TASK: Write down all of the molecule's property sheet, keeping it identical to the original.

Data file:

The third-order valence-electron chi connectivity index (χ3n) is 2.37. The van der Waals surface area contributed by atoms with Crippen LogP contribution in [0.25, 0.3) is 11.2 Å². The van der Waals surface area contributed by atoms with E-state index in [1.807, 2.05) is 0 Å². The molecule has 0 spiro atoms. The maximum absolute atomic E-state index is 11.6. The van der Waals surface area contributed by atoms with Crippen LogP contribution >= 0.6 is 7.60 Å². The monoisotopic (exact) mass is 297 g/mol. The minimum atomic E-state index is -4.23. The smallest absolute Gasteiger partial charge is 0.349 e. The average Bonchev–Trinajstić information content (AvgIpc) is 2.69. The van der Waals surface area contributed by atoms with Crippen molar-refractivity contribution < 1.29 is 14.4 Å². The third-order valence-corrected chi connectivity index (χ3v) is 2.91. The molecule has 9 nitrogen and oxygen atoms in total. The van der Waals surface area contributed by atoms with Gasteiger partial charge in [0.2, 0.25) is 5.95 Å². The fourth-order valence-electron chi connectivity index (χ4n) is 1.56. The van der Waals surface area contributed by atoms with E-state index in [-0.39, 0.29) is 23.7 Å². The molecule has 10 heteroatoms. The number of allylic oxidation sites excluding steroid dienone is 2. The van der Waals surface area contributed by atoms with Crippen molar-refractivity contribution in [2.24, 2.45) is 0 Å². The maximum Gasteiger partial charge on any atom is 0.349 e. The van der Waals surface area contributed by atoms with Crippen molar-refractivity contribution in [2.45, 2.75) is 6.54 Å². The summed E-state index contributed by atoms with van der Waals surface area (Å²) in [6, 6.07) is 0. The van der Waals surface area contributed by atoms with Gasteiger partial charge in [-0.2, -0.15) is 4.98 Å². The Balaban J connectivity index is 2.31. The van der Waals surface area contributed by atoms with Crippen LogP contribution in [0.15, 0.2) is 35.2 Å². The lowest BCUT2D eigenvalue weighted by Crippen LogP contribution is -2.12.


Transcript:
The third-order valence-electron chi connectivity index (χ3n) is 2.37. The van der Waals surface area contributed by atoms with Crippen LogP contribution in [0.25, 0.3) is 11.2 Å². The van der Waals surface area contributed by atoms with E-state index in [1.807, 2.05) is 0 Å². The molecule has 0 spiro atoms. The maximum absolute atomic E-state index is 11.6. The van der Waals surface area contributed by atoms with Crippen LogP contribution >= 0.6 is 7.60 Å². The monoisotopic (exact) mass is 297 g/mol. The minimum atomic E-state index is -4.23. The smallest absolute Gasteiger partial charge is 0.349 e. The average Bonchev–Trinajstić information content (AvgIpc) is 2.69. The van der Waals surface area contributed by atoms with Crippen molar-refractivity contribution < 1.29 is 14.4 Å². The third-order valence-corrected chi connectivity index (χ3v) is 2.91. The molecule has 9 nitrogen and oxygen atoms in total. The van der Waals surface area contributed by atoms with Gasteiger partial charge in [0.2, 0.25) is 5.95 Å². The fourth-order valence-electron chi connectivity index (χ4n) is 1.56. The van der Waals surface area contributed by atoms with E-state index in [-0.39, 0.29) is 23.7 Å². The molecule has 10 heteroatoms. The number of allylic oxidation sites excluding steroid dienone is 2. The van der Waals surface area contributed by atoms with Crippen molar-refractivity contribution in [2.24, 2.45) is 0 Å². The maximum Gasteiger partial charge on any atom is 0.349 e. The van der Waals surface area contributed by atoms with Crippen molar-refractivity contribution in [2.45, 2.75) is 6.54 Å². The summed E-state index contributed by atoms with van der Waals surface area (Å²) in [6, 6.07) is 0. The van der Waals surface area contributed by atoms with Gasteiger partial charge in [-0.2, -0.15) is 4.98 Å². The Balaban J connectivity index is 2.31. The van der Waals surface area contributed by atoms with Crippen LogP contribution in [0.15, 0.2) is 35.2 Å². The lowest BCUT2D eigenvalue weighted by Crippen LogP contribution is -2.12.